When it comes to classic car models, few are more distinct than Volkswagen’s Beetle, which, after it was introduced in 1939 in Germany, became the most-manufactured car in auto history. And while the company has attempted to modernize the Beetle — popularizing it again in 1997 with the New Beetle and in 2011 as the Volkswagen Beetle A5 — it’s never gone so far as to take away its reliance on gasoline. That soon may change.
In an interview with Autocar, Volkswagen’s chairman, Herbert Diess, 59, said an electric version of the Beetle may be part of the company’s attempts to create emission-free models of cars the company calls “emotional concepts.” The company has already begun to move forward with one such concept — a sleeker, electric model of the classic Microbus van called the ID Buzz, which debuted at this year’s Detroit Auto Show.
The Beetle, according to Diess, would be a particularly attractive model for the company’s electric platform. “Electrically it would be much better than today’s model, much closer to history, because it could be rear-wheel drive,” he told Autocar. The original Beetle was a rear-wheel drive car, with front storage space. Because electric cars don’t rely on a huge internal combustion engine, there’s more flexibility in design. That means Volkswagen can return to the classic or vintage Beetle design.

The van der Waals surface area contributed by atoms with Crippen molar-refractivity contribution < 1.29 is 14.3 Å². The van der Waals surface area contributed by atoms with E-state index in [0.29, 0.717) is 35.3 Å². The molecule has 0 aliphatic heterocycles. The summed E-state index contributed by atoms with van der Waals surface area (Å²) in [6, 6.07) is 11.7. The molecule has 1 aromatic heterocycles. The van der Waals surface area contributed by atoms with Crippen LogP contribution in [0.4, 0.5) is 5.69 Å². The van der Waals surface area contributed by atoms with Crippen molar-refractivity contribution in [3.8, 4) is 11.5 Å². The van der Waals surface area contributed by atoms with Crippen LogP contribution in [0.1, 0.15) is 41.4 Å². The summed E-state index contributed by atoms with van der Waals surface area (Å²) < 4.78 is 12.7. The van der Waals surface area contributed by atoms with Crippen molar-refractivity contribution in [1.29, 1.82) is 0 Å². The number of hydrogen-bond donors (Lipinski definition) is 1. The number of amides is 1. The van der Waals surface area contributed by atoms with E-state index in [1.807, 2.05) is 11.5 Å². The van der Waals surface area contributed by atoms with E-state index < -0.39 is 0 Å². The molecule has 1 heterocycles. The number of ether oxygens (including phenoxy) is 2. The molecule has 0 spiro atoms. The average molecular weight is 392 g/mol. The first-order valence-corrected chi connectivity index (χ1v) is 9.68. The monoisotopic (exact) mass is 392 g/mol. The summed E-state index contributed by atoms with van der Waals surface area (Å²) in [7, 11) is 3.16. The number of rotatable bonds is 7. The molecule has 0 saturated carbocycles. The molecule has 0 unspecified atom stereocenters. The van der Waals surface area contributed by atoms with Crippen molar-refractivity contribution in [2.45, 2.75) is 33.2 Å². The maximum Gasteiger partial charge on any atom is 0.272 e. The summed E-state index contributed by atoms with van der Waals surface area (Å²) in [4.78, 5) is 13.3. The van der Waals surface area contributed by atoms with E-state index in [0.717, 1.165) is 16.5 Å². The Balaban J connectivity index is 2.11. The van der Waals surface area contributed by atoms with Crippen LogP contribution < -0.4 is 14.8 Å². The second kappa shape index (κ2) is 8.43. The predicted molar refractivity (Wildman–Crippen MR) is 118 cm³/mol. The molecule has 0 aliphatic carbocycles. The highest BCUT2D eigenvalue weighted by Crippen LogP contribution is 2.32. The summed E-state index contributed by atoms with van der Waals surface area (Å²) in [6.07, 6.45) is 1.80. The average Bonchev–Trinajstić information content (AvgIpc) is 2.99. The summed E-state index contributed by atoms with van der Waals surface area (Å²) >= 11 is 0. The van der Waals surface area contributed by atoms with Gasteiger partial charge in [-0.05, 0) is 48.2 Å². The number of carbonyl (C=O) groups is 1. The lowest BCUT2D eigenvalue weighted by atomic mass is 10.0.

While no final decision has been made about putting electric Beetles into production, Volkswagen announced in September that it would spend more than $24 billion on zero-emission cars by 2030, following a trend of increasing purchases of electric vehicles in the United States. Over 542,000 electric vehicles are on the road in the U.S., according to a 2016 report from ChargePoint, a 37 percent increase over the previous year. While Tesla dominates the electric vehicle industry in both name recognition and sales, other companies are quickly investing large sums to catch up. Over 30 models of electric cars are currently available in the U.S., and companies have continued to debut new concepts for future production models.
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